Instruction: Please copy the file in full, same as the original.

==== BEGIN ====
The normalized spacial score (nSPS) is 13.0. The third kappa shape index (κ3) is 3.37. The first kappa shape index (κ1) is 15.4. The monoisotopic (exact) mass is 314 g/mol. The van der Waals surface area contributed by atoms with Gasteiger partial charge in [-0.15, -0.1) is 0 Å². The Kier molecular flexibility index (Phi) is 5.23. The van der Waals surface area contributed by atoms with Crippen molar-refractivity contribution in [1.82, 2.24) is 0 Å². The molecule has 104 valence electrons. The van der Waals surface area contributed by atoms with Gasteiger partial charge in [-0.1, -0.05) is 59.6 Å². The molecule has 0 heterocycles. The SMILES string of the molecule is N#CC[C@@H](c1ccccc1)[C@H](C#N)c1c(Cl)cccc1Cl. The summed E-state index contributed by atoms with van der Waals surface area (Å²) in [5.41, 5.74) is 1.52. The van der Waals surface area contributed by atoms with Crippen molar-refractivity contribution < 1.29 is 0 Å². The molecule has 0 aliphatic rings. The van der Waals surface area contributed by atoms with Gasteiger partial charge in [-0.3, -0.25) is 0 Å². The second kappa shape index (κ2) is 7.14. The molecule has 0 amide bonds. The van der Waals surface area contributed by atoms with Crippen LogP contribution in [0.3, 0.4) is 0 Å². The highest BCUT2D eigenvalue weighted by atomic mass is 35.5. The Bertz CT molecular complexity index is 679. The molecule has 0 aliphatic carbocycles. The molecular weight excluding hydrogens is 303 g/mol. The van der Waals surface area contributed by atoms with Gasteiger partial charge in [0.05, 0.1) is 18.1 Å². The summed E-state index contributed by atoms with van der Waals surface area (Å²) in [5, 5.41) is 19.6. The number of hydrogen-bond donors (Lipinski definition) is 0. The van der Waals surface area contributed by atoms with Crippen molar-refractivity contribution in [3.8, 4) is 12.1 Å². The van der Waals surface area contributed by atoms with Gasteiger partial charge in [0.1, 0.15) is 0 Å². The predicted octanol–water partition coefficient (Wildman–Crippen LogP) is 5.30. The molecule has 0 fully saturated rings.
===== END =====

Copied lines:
The normalized spacial score (nSPS) is 13.0. The third kappa shape index (κ3) is 3.37. The first kappa shape index (κ1) is 15.4. The monoisotopic (exact) mass is 314 g/mol. The van der Waals surface area contributed by atoms with Gasteiger partial charge in [-0.15, -0.1) is 0 Å². The Kier molecular flexibility index (Phi) is 5.23. The van der Waals surface area contributed by atoms with Crippen molar-refractivity contribution in [1.82, 2.24) is 0 Å². The molecule has 104 valence electrons. The van der Waals surface area contributed by atoms with Gasteiger partial charge in [-0.1, -0.05) is 59.6 Å². The molecule has 0 heterocycles. The SMILES string of the molecule is N#CC[C@@H](c1ccccc1)[C@H](C#N)c1c(Cl)cccc1Cl. The summed E-state index contributed by atoms with van der Waals surface area (Å²) in [5.41, 5.74) is 1.52. The van der Waals surface area contributed by atoms with Crippen molar-refractivity contribution < 1.29 is 0 Å². The molecule has 0 aliphatic rings. The van der Waals surface area contributed by atoms with Gasteiger partial charge in [-0.3, -0.25) is 0 Å². The second kappa shape index (κ2) is 7.14. The molecule has 0 amide bonds. The van der Waals surface area contributed by atoms with Crippen LogP contribution in [0.3, 0.4) is 0 Å². The highest BCUT2D eigenvalue weighted by atomic mass is 35.5. The Bertz CT molecular complexity index is 679. The molecule has 0 aliphatic carbocycles. The molecular weight excluding hydrogens is 303 g/mol. The van der Waals surface area contributed by atoms with Gasteiger partial charge in [0.05, 0.1) is 18.1 Å². The summed E-state index contributed by atoms with van der Waals surface area (Å²) in [5, 5.41) is 19.6. The number of hydrogen-bond donors (Lipinski definition) is 0. The van der Waals surface area contributed by atoms with Crippen molar-refractivity contribution in [3.8, 4) is 12.1 Å². The van der Waals surface area contributed by atoms with Gasteiger partial charge in [0.1, 0.15) is 0 Å². The predicted octanol–water partition coefficient (Wildman–Crippen LogP) is 5.30. The molecule has 0 fully saturated rings.